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U.S. Attorney General Jeff Sessions has rescinded Obama-era guidance that has generally allowed states to come up with their own marijuana laws without federal interference.
The move by the Attorney General comes after nearly a year of conflicting signals about the Trump administration's position on cannabis enforcement.
Many members of Congress and state officials from both sies of the aisle revolted against the news.
In October, a Gallup poll found that 64 percent of Americans support legalizing marijuana, including majorities across party lines.
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Our fifth President openly smoked hashish throughout his time as the US Ambassador to France and continued to do so pretty regularly until he passed away.
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Driving While Stoned
A five foot tall placard sits in a local shopping mall, next to the little playground where parents rest. It depicts a young girl, eight or nine years old, who is dead. The placard also prominently features the girl's crumpled bike, a car and a half-smoked joint - the obvious intended implication being that if you drive while stoned you will probably kill a little kid, assuredly based on the faulty assumption that stoned = drunk.
The idea that driving high is in any way the same as driving drunk is complete nonsense. But let’s be clear at the onset: we are talking about
Having qualified the next statement with the previous one:
In a nutshell; simply put: driving stoned is just driving … stoned.
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Imagine if you will, two friends – potheads both - sitting on the back porch getting high. One turns to the other, exhales, and says, “I could really go for some of those powdered-sugar donuts right now.” His buddy responds, “Or some nachos!” “Dude!” One of them picks up his keys and they plop into the car – neither thinks anything about that fact that they just got high. Because they know that driving stoned is just driving … stoned.
An adult driver who has several years of driving under their belt, and who is used to being high, probably doesn’t even consider being high while they are driving anymore – they’re just driving. Regular marijuana users older than forty have probably driven more miles high than they have straight.
Just as many video games emulate driving, in some ways driving is a lot like playing a video game. Both require concentration, survival skills, and a desire and/or need to do very well while completing the course. Obvious differences include the fact that you probably can’t kill anyone with your video game, while your car is a lethal weapon. The key to driving high is remembering that at all times.
While a drunk person will play a video game less and less well as they become more and more drunk – as would also be true with their driving, a stoned person will probably play the video game better and better as he gets high – at least to a certain point. Assuming that he/she is doing well playing the game, the stoned person will forget about smoking any more and never get to that certain point, while kicking ass at the game.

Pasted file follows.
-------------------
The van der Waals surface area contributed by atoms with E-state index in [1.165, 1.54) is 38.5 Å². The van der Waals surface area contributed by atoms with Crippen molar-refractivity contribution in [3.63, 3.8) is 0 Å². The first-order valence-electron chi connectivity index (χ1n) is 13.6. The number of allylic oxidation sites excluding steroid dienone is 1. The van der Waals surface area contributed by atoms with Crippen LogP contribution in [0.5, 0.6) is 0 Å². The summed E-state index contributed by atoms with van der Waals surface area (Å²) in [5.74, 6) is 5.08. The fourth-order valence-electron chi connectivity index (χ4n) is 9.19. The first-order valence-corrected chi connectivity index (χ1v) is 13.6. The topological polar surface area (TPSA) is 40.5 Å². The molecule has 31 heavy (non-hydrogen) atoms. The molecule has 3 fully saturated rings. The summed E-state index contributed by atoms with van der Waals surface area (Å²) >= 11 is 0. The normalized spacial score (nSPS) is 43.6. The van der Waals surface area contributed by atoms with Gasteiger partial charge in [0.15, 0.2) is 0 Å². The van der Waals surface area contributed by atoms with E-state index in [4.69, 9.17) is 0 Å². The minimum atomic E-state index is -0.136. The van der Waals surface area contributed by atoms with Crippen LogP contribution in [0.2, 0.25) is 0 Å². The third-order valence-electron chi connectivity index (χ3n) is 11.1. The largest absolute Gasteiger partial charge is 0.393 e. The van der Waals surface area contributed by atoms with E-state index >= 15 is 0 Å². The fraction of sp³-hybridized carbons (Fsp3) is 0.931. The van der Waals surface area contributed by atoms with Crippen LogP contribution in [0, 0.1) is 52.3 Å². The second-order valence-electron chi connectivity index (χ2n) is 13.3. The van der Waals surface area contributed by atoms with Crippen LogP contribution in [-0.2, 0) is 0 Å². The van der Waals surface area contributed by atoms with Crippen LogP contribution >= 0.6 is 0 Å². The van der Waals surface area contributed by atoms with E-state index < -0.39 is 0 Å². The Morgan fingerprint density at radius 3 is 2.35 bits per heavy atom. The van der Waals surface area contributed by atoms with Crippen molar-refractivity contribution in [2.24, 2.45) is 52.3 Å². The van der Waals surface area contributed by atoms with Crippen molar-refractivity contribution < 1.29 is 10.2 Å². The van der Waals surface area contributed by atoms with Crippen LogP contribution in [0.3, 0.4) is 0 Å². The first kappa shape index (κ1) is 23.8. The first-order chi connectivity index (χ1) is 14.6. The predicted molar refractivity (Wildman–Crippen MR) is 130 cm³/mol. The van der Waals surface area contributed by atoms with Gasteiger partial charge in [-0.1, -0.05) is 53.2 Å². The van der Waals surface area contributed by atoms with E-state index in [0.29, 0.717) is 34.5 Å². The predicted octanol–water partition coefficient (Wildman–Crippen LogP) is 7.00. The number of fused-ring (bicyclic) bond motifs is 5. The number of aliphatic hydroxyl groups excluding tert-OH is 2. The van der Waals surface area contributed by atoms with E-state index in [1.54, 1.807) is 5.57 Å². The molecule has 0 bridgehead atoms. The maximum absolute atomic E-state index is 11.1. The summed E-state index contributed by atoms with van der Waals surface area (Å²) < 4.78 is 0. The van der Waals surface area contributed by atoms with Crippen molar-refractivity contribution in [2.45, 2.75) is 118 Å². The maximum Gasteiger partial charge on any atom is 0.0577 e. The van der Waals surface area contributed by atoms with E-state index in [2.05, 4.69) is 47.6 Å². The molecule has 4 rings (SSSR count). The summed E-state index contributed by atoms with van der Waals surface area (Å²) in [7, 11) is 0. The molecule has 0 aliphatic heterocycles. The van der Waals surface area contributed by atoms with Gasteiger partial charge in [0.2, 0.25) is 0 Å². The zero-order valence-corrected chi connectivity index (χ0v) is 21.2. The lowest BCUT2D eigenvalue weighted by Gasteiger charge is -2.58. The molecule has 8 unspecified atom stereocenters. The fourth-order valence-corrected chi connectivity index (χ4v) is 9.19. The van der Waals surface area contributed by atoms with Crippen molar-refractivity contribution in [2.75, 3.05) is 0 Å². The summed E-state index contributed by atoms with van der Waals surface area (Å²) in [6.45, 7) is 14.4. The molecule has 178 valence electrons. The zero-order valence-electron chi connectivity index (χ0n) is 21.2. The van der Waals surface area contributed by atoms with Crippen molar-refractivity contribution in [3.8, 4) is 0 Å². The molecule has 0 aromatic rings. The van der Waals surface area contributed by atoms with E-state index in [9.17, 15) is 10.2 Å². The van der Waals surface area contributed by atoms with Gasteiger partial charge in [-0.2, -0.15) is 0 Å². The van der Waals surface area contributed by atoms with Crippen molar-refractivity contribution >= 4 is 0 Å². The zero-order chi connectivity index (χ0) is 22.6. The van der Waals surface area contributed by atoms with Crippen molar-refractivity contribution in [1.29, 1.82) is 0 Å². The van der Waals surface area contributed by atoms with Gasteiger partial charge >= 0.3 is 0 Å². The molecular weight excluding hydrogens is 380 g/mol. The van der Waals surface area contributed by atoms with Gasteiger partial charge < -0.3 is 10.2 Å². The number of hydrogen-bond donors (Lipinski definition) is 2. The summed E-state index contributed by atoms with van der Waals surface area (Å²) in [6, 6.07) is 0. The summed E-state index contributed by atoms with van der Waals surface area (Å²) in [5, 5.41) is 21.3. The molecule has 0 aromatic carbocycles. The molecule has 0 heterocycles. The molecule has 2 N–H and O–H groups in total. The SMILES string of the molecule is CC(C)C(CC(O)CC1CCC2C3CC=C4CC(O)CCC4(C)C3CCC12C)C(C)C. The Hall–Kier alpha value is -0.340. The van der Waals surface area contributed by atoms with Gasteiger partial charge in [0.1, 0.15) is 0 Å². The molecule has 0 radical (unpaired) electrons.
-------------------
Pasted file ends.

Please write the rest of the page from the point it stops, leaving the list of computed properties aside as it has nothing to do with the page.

Driving high is like that; just matter of fact. You get in the car, you’re careful, you realize you’re stoned. Even though you’ve memorized the alphabet backwards and marijuana is not illegal where you are, you DO NOT want to get pulled over. You check the mirror an extra time before you pull out, and you drive.
Any seasoned marijuana user will tell you that there is nothing like heading down the highway on an early-morning or late-night road trip, cell phone either turned off or not yet invented, tunes up, windows down, stoned to the bone. I-15 northbound through Utah into those majestic snow-covered mountains, SR 29 eastbound through Wisconsin's picturesque hills and small towns on a sunny morning, at one time or another every single mile of I-5 from Mexico to Canada.
Driving while high falls into the category of, the police know it and they don't want you to know that they know it. There is no way that through fifty years of smoke pluming out of VW vans then, and minivans now, the cops never got hip. As a result, they are in the misinformation game, equating driving stoned with driving drunk when they know full-well it isn't true.
They think they are doing a good thing, just like the incredibly over-zealous mom's group that designed and paid for that placard in the mall. It's just that marijuana users that aren't comfortable with it and shouldn't be driving, don't. Unlike drunk people, stoned people will listen to their friends, and can realize that being mumbly-stumbly is not a good time to drive. To make a sweeping generalization, marijuana users are usually either comfortable driving while high and do, or are not comfortable driving while high and don't.
This is how it is out there; people are driving high all aound you, they have been for over fifty years, and you can't tell the difference! There is absolutely no question that the number of traffic incidents caused by people driving stoned is but a tiny fraction of one percent of the incidents involving drivers under the influence of alcohol and there is not one single scientific study that says differently. The next time someone starts rattling off about the dangers of driving while stoned, ask them where they got there data. If they answer wuth anything other than, "I made it up", they are lying.
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